Device structure and theoretical model
A schematic of the plasmonic directional generator based on double-slit with identical widths (w) of 100 nm and interspace distance-center to center- (d) of 1008 nm perforated on silver film with 254 nm thickness (t) is shown in Fig. 1. The metallic layer is sandwiched between 10 nm high optical transmittance and low sheet resistance ITO layers as top and bottom electrode to induce the bias. Silica with refractive index of 1.45  and 27 nm thicknesses on top and 25 nm on bottom used to separate metallic layer from ITO electrodes preventing unwanted carried injection and distribution in metallic layer. In the next section, the reason of choosing these values will be explained. The slits also were filled with DAST but only the DAST in left slit touches the ITO layers, this leads the external voltage only changes the refractive index of DAST in left slit. MGF2, a transparent layer over an extremely wide range of wavelengths, considered as substrate with thickness of 200 nm and refractive index of 1.38 . The structure can be fabricated by using magnetron sputtering to deposit a thin layer of ITO on substrate and following by Silica and silver layer. The slits can be milled by using focused ion beam milling . Graphoepitaxy, which utilizes lithographically defined structures to modify crystal growth, can be used to obtain device-quality crystals of DAST which is faster than by a solution-growth technique and chemical vapor deposition (CVD). The details of DAST fabrication is studied somewhere else [32, 36]
DAST an organic material with a refractive index of 2.2, exhibits a large EO coefficient (dn/dE = 3.41nm/V) compared with that of standard inorganic EO materials such as LiNbO3 (dn/dE = r33n3/2 = 0.16 nm/V), because of a large delocalized π electron system . In fact the physics behind the macroscopic electro-optic coefficient is complicated. The quantum mechanics behavior of EO material molecules under applied electric field, related to the first and second molecular hyperpolarizability and angle between the poling field direction and the chromophore principal axis, well studied through the papers [26,33,39]. Here we merely use the experimental reported value of electro-optic coefficient . In our calculations, we assumed that the EO material is transparent (Imε = 0) in the wavelength range of interest, and that the incident light is a TM-polarized wave (magnetic field parallel to the y direction) with 632.8 nm wavelength. We assumed that the EO material is poled along the x direction, so the change in refractive index only happens at z-direction.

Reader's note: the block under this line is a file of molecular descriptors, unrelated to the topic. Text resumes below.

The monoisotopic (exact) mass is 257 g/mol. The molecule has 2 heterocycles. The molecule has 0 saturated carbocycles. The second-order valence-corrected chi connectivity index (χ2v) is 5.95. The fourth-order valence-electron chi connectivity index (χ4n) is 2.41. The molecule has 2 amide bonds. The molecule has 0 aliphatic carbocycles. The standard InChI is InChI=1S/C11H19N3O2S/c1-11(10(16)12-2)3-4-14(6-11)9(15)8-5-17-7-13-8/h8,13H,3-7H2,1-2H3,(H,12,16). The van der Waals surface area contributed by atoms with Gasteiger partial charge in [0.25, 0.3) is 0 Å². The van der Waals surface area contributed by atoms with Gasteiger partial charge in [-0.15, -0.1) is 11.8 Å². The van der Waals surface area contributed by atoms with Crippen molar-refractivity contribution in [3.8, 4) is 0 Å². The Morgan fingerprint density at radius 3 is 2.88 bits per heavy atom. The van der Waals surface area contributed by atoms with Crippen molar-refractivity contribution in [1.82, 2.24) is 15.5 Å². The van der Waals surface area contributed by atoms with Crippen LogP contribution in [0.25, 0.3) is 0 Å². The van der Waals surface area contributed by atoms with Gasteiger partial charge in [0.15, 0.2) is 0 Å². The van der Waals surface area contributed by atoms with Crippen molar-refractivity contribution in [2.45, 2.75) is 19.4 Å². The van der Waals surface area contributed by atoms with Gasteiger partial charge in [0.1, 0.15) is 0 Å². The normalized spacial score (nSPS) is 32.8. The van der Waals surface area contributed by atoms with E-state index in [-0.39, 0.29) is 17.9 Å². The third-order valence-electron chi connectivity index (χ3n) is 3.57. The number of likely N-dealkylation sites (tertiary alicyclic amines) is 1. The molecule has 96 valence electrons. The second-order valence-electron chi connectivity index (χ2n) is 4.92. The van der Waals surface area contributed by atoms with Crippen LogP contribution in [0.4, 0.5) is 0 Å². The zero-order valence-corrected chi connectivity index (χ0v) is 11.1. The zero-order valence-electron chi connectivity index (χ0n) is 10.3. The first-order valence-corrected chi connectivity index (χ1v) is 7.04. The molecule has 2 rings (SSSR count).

The presence of silica layer under metallic layer creates a hybrid waveguide structure. The hybrid optical waveguide consisting of a dielectric layer sandwiched between metal and high index materials assists surface plasmon polaritons to travel over large distances (40–150 mm) with strong mode conﬁnement (ranging from λ2/400 toλ2/40) [40–42]. In all the simulations, the permittivity of the silver and ITO is described by the Drude model:43]. For incident wavelength of 632.8 nm, silver permittivity is obtains as εm = −16.24 + i0.66. For ITO ε∞ equals 3.9 , and Γ is 1.8*1014 1/s−1 , that result in εITO = 3.45 + i0.21, for our working wavelength . In presence of applied voltage (electric field) the carrier density in ITO layer changes, to obtain a proper estimation of this effect Thomas-Fermi screening theory for deriving the carrier distribution for a given voltage should be employed. Following the Thomas-Fermi approach the total free carrier density and the potential are related by :
EF and h are the Fermi energy and Planck’s constant, respectively. The electron effective mass, meff, for ITO is 0.35 * me  in terms of the free electron mass me = 9.1*10−31 kg. N0, the carrier density when there is no external voltage, is in the order of 9.25*1026 m−3. The boundary value problem is needed to obtain the potential distribution Ф (z) and then to calculate the induced carrier density N(z) in the ITO layer . Once the carrier density is obtained, by using plasma frequency ωp:Eq. (1)). It has been exhibited the relative change of the free carrier density in the thin ITO layer is estimated to be 1% for a 10 V voltage applied and reaches 9.34*1026 m−3 which cannot affect the permittivity considerably , since our applied external voltage is lower therefore the change in carrier density and thereby permittivity will be much smaller.
The following advantages for our structure can be specified:
- • Relatively high carrier mobility and the low enough carrier density of ITO, which used as electrodes, result in a small change in real part of the dielectric permittivity under our applied voltage.
- • The narrow low refractive index dielectric layer between metallic layer and ITO provides hybrid surface plasmon waveguides with higher confinement, longer propagation length, and lower lose compare to regular structures.
- • Because of the instructive interference of propagating SPPs at exit of slits, the double slit structure has higher light transmission than single slit.